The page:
As I sit here this morning and think about the narrative of seventy thousand souls perishing in the midst of the coasts of Israel because of the iniquity and transgression of David the king of Israel, I can’t help but look upon the condition of our own nation. We are currently walking through—regardless of whether or not certain states are thinking and believing that the surge is over—a pandemic unlike anything that has been seen in this country since the early 1900’s. The COVID-19 pandemic crippled this nation together with its economy and businesses, and forced millions into their homes in a season and period of quarantine and isolation. With that being said, there are constant and consistent reports of positive and presumptive cases of those who have contracted this virus, while there are also consistent reports of deaths which have been caused as a direct result of this pandemic. To date reports indicate that one hundred thousand plus have died as a direct result of this pandemic—a pandemic which not only touched this nation, but touched countless nations of the world. Speaking solely concerning this nation, there have been reports that have suggested and indicated that more than one-hundred thousand have died as a direct result of this virus and pandemic. Regardless of whether or not you believe the numbers are accurate and true we must think about and consider the fact that this nation might very well find itself in a position and place similar to that which the congregation of the children of Israel found themselves sin when the LORD sent pestilence upon the land, and seventy thousand fell of the children of Israel. The underlying question I can’t help but think about and consider is not only whether or not what we have experienced, and what we are walking through is a warning from the throne of God—not only concerning things to come, but also concerning our iniquity and transgression in his sight—as well as a direct result and response of our iniquity and transgression before the LORD. Is it possible that just as the angel of the LORD struck the coasts of Israel and caused seventy thousand to fall in such a short period of time, so also the angel of the LORD could have moved throughout the coasts and borders of the nations of the world, in order that he might carry out the divine will and purpose of the One who sits upon the throne. There is not a doubt in my mind that COVID-19 isn’t real, as I know someone who contracted and overcame it, as well as have heard reports from brothers in the LORD concerning some who have died as a direct result of this virus. I cannot say, nor can I confidently affirm and confirm the validity of the reports that have been released concerning the number of those who have died as a result of the virus, and it is not my place to dispute such a reality. What I can, however, do is think and wonder whether or not what we are witnessing is something similar to what the nation of Israel experienced during the days of David, and how this is not only a warning of God, but also a judgment from God—and yes, even though it would directly impact innocent.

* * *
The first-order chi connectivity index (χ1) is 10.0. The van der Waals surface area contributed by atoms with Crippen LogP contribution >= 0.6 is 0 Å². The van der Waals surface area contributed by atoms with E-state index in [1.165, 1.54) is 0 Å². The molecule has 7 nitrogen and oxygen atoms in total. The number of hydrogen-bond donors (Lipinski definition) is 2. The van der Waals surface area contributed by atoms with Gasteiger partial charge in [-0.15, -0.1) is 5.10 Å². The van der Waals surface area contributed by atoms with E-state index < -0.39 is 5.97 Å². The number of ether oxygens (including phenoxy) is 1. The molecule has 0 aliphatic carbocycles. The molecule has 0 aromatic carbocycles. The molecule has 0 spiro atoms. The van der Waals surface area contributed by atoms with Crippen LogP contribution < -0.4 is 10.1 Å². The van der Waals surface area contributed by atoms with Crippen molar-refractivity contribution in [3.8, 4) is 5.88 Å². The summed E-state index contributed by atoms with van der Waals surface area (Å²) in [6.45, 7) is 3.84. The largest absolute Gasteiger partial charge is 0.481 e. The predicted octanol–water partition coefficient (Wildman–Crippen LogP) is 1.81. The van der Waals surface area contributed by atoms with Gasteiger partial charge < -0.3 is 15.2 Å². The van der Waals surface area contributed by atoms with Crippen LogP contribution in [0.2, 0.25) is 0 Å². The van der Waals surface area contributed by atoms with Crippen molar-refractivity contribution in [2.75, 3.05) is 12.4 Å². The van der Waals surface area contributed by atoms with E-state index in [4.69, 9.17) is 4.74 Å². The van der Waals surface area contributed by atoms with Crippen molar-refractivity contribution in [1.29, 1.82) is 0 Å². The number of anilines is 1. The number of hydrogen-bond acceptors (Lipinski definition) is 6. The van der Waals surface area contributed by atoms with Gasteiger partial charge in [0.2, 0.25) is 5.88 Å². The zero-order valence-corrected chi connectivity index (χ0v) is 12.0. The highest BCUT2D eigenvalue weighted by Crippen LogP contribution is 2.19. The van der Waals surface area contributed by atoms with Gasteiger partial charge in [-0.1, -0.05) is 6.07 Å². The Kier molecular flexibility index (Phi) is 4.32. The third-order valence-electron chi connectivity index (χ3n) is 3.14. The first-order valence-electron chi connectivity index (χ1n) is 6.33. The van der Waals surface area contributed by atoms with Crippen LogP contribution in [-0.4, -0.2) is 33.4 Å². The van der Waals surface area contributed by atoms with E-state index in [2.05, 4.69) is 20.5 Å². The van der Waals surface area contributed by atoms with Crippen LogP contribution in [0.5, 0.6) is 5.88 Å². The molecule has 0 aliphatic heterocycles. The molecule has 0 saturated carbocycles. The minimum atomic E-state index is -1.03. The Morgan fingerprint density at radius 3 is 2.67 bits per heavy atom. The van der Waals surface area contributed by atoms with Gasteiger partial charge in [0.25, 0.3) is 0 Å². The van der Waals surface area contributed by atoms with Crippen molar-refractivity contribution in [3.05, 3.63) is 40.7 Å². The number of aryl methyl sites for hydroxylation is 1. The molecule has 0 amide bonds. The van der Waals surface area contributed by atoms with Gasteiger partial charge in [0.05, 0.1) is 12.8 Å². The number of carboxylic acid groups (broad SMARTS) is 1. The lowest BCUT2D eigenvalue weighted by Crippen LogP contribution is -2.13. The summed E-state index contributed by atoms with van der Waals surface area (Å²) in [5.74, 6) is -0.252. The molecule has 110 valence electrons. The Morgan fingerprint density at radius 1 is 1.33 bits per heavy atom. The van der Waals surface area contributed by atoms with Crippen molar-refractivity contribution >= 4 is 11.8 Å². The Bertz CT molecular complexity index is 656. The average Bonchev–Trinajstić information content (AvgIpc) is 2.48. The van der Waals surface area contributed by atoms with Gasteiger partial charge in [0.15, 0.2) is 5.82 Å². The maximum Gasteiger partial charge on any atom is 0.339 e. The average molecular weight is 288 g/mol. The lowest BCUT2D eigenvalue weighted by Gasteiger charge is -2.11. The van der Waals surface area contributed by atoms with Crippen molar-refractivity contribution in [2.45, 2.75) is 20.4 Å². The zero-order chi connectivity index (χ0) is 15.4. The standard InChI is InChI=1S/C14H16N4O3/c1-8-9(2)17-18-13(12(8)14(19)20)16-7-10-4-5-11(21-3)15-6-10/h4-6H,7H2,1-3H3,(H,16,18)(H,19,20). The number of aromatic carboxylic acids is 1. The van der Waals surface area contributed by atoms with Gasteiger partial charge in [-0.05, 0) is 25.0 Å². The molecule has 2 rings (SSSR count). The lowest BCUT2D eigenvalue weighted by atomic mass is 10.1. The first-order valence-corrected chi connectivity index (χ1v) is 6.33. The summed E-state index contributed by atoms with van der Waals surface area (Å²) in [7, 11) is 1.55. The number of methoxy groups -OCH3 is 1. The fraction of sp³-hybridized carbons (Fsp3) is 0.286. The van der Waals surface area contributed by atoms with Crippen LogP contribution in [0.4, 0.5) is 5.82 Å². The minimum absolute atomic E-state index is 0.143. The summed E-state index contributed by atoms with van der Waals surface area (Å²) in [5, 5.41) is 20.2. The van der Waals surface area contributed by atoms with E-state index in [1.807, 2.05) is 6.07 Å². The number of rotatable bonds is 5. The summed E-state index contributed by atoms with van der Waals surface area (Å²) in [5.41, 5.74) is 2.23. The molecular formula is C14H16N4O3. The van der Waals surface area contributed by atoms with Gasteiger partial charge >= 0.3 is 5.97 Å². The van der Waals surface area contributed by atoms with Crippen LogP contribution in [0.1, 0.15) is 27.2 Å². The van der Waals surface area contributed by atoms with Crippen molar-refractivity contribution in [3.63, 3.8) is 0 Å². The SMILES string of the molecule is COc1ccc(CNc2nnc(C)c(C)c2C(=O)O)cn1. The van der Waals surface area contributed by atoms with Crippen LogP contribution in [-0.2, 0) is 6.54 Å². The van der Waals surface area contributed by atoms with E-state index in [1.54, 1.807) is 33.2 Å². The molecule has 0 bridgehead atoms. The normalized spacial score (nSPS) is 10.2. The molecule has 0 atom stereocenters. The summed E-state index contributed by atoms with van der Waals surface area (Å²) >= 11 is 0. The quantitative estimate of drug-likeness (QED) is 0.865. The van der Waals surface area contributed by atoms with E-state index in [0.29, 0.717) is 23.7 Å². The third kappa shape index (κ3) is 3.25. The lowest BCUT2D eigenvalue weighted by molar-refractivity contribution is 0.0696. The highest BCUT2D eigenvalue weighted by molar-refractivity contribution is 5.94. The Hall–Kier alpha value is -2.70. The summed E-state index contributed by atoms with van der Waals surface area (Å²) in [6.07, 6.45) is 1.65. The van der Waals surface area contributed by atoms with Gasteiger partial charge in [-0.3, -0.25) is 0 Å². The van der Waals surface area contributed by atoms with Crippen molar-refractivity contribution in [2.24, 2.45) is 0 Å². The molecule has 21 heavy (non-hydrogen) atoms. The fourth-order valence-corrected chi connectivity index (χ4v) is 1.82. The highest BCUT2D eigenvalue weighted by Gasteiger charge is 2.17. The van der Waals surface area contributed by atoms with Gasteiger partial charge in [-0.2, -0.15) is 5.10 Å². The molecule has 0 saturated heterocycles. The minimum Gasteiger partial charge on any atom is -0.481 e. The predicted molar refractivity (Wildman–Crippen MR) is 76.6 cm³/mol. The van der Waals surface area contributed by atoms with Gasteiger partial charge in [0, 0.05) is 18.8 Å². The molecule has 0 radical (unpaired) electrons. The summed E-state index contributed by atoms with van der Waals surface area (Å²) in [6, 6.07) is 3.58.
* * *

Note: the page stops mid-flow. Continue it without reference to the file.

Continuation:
Upon preparing to bring this writing to a close I cannot help but encounter and come face to face with the warning and word of caution—not only against transgression against the command of the LORD, but also in our attempt to hide and conceal our iniquity from those around us, and even from the LORD. There is something inherently dangerous surrounding our thinking and believing we can somehow hide and conceal our iniquity and our transgression, for everything that can be exposed will ultimately be exposed and will be brought into the light. Regardless of whether or not it will be brought to light in this life, or exposed in the next, we must recognize and understand that our response to iniquity and transgression—despite whether it is national or personal—should be and has always been that of acknowledgment and confession. We dare not and must not miss this particular reality, for the blessedness of transgression being forgiven and sin being covered comes only through acknowledgement before the LORD, and confession before Him in His sight and presence. There is not a doubt in my mind that during these days and during this time we are being brought face to face with the awesome reality that we are acknowledge and confess sins—not only our own personal sins, but also the sins of our nation. Perhaps some of the greatest demonstrations of this confession of the sins of a nation are found during the days of Ezra the priest, Nehemiah the cupbearer of the king of Persia, and Daniel the prophet of the LORD in the midst of Babylon. I am absolutely and completely convinced that during these days and during these times we are not only being brought face to face with our own personal and individual sins, but we are also being brought face to face with the sins of our nation—and perhaps even the sins of the nations. The LORD sought for a man who would stand in the gap, and who would make up the hedge that He might destroy the nation, and yet he could find none during the days of Ezekiel. There is not a doubt in my mind that the LORD is once more looking for a man to stand in the gap, and to make up the hedge in the midst of these days and times—those who will intercede on behalf of this nation, and those who will intercede on behalf of the nations of the earth. There is a great and tremendous need during these days and during these times to not only confess our personal sins and transgressions before the LORD, but also the sins of our nation, and the nations of the earth that perhaps the LORD would not only pardon and forgive transgression, but would also cover sin. Oh beloved there is a blessedness that surrounds forgiven transgression and covered sin, and yet we must be willing to heed the call of the LORD to not only acknowledge iniquity and transgression, but to also confess it before the LORD that He might truly “hear from heaven, forgive our sin, and heal our land.” I leave you with the following words which were spoken by the LORD unto Solomon king of Israel: “If my people, which are called by my name, shall humble themselves, and pray, and seek my face, and turn from their wicked ways; then will I hear from heaven, and will forgive their sin, and will heal their land” (2 Chronicles 7:14).